Written and Directed by Guy Nattiv.
Starring Jamie Bell, Danielle Macdonald, Daniel Henshall, Bill Camp, Louisa Krause, Zoe Colletti, Kylie Rogers, Colbi Gannett, Mike Colter, Vera Farmiga.
A destitute young man, raised by racist skinheads and notorious among white supremacists, turns his back on hatred and violence to transform his life, with the help of a black activist and the woman he loves.
It’s certainly bold to tell a story about a white supremacist reforming and reintegrating back into normal society in the nightmarish state of America we currently inhabit, and that applies regardless of where you fall on the notion that any single person is capable of repenting and avenging their wrongdoings. The really uncomfortable but far more pertinent question to ask with Skin is if we really need to see a narrative about a real-life monster that realizes the error of his ways, changing his life, with the answer being a resounding yes. If you don’t even attempt to understand what makes a monster just that, there’s no way to fight it or make a difference. That’s not to say people need to find common ground with hateful groups, but it does no good for anyone searching for safe spaces to pretend evil does not exist. And what better way to explore all of the above, then with a movie; a dramatization of Bryon Widner’s story.
Jamie Bell inhabits the role in what will surely go down as one of the most transformative performances of the year, and not just due to the obscene amount of tattoos making the actor nearly unrecognizable. Bryon is a repulsively violent person (the opening sequence of the movie showcases a standoff between a white supremacist group and black activists standing their ground, resulting in Bryon slicing open the face of a 14-year-old boy), yet Academy Award-winning writer and director Guy Nattiv is occasionally giving the character quieter moments to show the audience that he is not like the rest. He stands up for a family being harassed, he’s gentle and sensitive with children (a terrifying reminder that humanity does exist within the worst individuals, for better or worse), and at times he is outright conflicted on what he is even doing at the base way out in the middle of nowhere. But it’s all he knows; coming from an abusive background, Bryon was taken in as a surrogate son from the leaders Fred and Shareen (Bill Camp and Vera Farmiga, both intense and controlling).
As Bryon continues to hang around Julie (Danielle Macdonald) and her children, it becomes clear that having a family is his way out and salvation. Once having ties to white supremacy herself, Julie is cautious around Bryon, but there is some frustration with the decisions she makes that ultimately do nothing but endanger the children she does love. Shocking no one, it doesn’t go down well with the gang once Bryon tries to cut off all ties; their home is shot up and all-out panic and mayhem break a loose. It’s in this moment (and others) that the most empathetic characters in Skin are the youth that has to deal with this toxic upbringing; they deserve better. When they scream and cry as bullets fly, it’s hard to resist wanting to jump into the movie and run into the house to protect them. Simultaneously, there is a loving connection between Bryon and Julie, which makes everything all the more complicated to judge from the outside.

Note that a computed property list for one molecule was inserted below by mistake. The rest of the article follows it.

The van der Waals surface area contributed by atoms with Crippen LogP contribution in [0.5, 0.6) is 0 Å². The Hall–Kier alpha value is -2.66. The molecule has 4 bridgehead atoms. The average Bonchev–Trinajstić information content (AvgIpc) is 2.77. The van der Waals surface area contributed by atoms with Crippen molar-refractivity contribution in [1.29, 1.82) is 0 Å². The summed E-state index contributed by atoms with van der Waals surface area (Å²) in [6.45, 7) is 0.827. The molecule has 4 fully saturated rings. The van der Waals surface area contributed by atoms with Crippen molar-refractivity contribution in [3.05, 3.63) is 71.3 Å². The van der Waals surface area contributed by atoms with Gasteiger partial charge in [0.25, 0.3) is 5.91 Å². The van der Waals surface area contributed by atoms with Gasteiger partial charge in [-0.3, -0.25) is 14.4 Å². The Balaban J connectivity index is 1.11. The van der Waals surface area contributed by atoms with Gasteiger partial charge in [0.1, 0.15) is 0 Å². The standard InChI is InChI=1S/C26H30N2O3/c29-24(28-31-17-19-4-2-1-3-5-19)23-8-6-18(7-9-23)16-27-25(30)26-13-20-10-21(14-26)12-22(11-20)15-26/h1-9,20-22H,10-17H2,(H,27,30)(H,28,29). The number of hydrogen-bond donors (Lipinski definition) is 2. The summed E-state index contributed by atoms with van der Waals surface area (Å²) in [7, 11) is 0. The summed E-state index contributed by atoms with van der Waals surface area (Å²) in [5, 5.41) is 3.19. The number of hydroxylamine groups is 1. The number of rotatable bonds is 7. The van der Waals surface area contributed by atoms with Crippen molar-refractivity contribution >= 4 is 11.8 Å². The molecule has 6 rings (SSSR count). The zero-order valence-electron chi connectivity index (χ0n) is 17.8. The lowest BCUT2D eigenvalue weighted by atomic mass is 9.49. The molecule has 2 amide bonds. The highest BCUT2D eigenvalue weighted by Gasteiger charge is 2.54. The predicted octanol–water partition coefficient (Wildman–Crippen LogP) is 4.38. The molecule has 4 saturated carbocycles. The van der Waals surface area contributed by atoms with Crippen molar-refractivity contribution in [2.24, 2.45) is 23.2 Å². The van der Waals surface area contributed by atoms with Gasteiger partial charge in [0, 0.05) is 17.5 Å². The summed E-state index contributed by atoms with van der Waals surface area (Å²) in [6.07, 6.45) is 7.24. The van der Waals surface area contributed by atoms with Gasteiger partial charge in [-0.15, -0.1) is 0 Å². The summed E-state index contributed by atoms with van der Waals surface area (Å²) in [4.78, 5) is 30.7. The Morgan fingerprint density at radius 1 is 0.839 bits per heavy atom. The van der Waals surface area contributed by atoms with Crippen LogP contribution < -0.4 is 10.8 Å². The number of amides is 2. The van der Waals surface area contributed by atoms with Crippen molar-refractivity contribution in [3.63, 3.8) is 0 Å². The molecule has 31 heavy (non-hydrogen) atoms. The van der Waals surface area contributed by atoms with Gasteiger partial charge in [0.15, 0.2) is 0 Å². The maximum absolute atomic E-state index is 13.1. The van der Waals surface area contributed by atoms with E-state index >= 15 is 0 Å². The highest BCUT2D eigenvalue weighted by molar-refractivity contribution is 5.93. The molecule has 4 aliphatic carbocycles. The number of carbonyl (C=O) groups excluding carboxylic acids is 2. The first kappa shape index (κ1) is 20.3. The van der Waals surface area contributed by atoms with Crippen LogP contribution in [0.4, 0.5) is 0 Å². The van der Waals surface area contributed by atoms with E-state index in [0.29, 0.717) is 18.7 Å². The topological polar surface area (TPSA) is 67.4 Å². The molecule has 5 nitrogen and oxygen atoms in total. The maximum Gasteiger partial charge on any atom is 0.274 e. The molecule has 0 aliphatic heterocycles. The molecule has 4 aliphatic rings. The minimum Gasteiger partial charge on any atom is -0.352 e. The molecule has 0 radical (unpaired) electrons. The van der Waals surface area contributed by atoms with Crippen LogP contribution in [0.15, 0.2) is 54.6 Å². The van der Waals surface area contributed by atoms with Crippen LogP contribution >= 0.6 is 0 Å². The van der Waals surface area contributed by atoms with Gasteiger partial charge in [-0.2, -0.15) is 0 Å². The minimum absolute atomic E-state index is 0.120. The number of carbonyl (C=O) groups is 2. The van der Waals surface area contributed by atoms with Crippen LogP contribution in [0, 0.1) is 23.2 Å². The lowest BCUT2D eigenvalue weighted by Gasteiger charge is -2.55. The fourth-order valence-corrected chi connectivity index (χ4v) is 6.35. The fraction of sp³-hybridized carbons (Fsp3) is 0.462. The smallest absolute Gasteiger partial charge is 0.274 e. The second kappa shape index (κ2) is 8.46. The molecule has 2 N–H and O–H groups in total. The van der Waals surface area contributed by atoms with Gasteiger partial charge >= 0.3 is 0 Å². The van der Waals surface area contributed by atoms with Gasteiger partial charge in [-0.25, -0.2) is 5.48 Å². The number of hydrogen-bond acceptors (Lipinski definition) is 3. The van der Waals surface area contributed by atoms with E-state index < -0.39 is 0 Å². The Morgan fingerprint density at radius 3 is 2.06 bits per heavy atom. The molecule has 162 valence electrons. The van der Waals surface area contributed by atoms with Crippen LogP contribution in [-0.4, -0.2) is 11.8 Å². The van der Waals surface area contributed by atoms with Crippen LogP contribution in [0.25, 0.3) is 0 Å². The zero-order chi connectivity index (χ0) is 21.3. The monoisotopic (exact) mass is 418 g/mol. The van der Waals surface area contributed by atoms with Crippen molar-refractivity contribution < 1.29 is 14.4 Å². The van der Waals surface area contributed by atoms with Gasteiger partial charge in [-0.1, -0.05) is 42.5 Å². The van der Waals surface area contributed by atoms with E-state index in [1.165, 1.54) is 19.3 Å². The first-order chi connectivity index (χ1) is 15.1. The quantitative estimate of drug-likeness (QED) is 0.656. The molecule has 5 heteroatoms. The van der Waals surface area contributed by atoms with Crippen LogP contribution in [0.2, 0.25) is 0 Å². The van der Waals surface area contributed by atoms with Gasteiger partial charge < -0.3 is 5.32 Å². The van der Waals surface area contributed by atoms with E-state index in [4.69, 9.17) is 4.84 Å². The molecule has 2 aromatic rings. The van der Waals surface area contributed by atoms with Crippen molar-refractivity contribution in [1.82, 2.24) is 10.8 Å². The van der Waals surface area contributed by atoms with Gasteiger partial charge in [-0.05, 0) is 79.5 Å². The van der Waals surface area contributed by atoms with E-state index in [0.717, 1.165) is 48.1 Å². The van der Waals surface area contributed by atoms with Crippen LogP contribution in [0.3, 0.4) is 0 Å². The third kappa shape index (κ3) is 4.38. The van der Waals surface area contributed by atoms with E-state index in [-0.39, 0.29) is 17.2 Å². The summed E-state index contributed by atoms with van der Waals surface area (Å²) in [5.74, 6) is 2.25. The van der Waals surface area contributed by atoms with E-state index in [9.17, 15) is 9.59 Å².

There’s also a Halloween party where Bryon’s inked face of hateful iconography is covered up by skeleton makeup; it’s the perfect method to visually represent his identity crisis. The closer he gets to Julie, the more his hatred grows for everything he has done to his body, getting to the point where he tries burning off the tattoos with steaming hot water. When the possibility of advanced surgery arises to remove them, he naturally is grateful for the opportunity but painfully poses the thought “what if I’m still the piece of shit even without the tattoos”. It’s a gut punch for sure.
Elsewhere, Bryon secretly communicates with Daryle (Mike Colter) who runs an anti-hate group that believes in trying to convert the white supremacists into well-adjusted functional members of society, which according to the credits went on to become a lifelong friendship. Unfortunately, this aspect is not explored enough as it feels it should be, as the dynamics of a neo-Nazi letting go of his beliefs and associating with nonwhites theoretically writes itself as strong material. There is a warming scene of Bryon shoveling snow with the assistance of some minorities that if nothing else, accomplices the same thing to an extent. Instead, the giving up of information to alternative groups and the FBI leads to some villainous blowback that feels more in place on an episode of Sons of Anarchy than here.
Skin is not going to be an easy watch for many out there, as some of the hate group’s actions go beyond the unthinkable. It also lets us know there are more Bryon’s, roped into the lifestyle as an alternative to horrific living circumstances; the group practically preys on similar individuals, young and old, to do their bidding. Bryon may have escaped, repented, and found a life worth living while encouraging others to do the same, but Skin pulls no punches that getting involved with these types is entering a dangerous world. There is no logic behind the hatred, however, the ones essentially forced into doing this dirty work are worth trying to save and forgive. Skin is an ugly, upsettingly heinous movie, but a necessary one.
Flickering Myth Rating – Film: ★ ★ ★ ★ / Movie: ★ ★ ★ ★
Robert Kojder is a member of the Chicago Film Critics Association and the Flickering Myth Reviews Editor. Check here for new reviews, friend me on Facebook, follow my Twitter or Letterboxd, check out my personal non-Flickering Myth affiliated Patreon, or email me at MetalGearSolid719@gmail.com